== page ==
V.11:3 (103-111): Data Filtering For Trend Channel Analysis by Anthony W. Warren, Ph.D.

V.11:3 (103-111): Data Filtering For Trend Channel Analysis by Anthony W. Warren, Ph.D.
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Data Filtering For Trend Channel Analysis by Anthony W. Warren, Ph.D.

Trend-following methods typically utilize moving averages of closing price data for buy and sell signals. Often, the signals turn out to be false due to short-term market fluctuations. Here, longtime STOCKS & COMMODITIES contributor Anthony W. Warren, correcting one of the major drawbacks of moving averages, introduces a trend-following method that smoothes the data for trend identification and measures short-term price fluctuations to establish statistical boundaries.

The following article will teach you how to use a zero lag filter of the closing price data to create trading bands. The trading bands are used with a long-term price filter for trading the intermediate trend of the stock market.

I recently developed a simplified version of the alpha-beta trend-following method that can be implemented using custom formulas either in a technical analysis program such as MetaStock version 3 (see sidebar, "MetaStock") or using a spreadsheet program (see sidebar, "Trend channel spreadsheet"). Although the formulas are easily implemented, they make use of some data filtering techniques that are not widely known in technical analysis. Consequently, here are both a tutorial on the design and synthesis of data filters for trading systems and an application example that uses several data filtering principles to implement trend channels for buy and sell trade timing. The formulas used are pulled from the derivations found in the "Mathematica" sidebar.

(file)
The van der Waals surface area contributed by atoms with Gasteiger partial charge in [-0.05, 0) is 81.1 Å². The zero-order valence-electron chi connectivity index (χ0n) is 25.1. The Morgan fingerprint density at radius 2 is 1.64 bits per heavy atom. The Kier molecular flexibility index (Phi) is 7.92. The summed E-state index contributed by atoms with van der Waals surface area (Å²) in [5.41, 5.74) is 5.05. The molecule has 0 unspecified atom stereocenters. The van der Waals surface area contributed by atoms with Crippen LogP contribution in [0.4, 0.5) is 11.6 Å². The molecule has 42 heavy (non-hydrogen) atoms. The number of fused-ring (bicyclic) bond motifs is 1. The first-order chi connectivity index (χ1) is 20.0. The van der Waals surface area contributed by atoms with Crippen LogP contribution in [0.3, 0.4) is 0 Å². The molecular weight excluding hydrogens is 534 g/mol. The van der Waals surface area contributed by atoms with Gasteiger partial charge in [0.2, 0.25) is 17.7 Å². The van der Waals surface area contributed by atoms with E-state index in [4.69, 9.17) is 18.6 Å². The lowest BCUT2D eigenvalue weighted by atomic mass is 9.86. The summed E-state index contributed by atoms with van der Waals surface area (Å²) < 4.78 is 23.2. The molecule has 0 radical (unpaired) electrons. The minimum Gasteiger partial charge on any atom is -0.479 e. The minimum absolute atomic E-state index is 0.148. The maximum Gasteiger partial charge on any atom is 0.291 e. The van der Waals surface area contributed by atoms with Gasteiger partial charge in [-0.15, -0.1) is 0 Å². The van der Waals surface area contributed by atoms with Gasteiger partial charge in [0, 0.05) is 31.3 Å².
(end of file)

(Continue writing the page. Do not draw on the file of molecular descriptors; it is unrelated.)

But before I go any further, a few basic terms should be explained. First, input data is data such as a series of closing prices of the stock market. A data filter is a mathematical means to modify the data; for example, a moving average is a data filter. A moving average smoothes the data, reducing the extreme swings of the daily closing prices. If you plot the closing prices along with a moving average, you will find that the moving average is a smoothed version of the closing prices. A five-day moving average is the total of the last five days' closing prices divided by 5: ...


The two most important properties of data filters for technical analysis are noise smoothing and data lag between the input data and the smoothed output values. Traditionally, moving average (MA) data filtering has been the mainstay of most trading methods. Typically, if the main purpose is noise smoothing, then the moving average length N is chosen as the smallest value that provides adequate noise smoothing, and filter lag is an undesirable byproduct of the process. On the other hand, with trend following methods such as, say, 39-week moving average crossings, the MA length N is chosen to obtain sufficient filter lag to reduce false alarm buy and sell signals. In this case, the extra noise smoothing obtained with long MA lengths is simply a result of the filtering process. The main principle here is that increased noise smoothing requires longer filter lengths and thus more lag in the filtering process.

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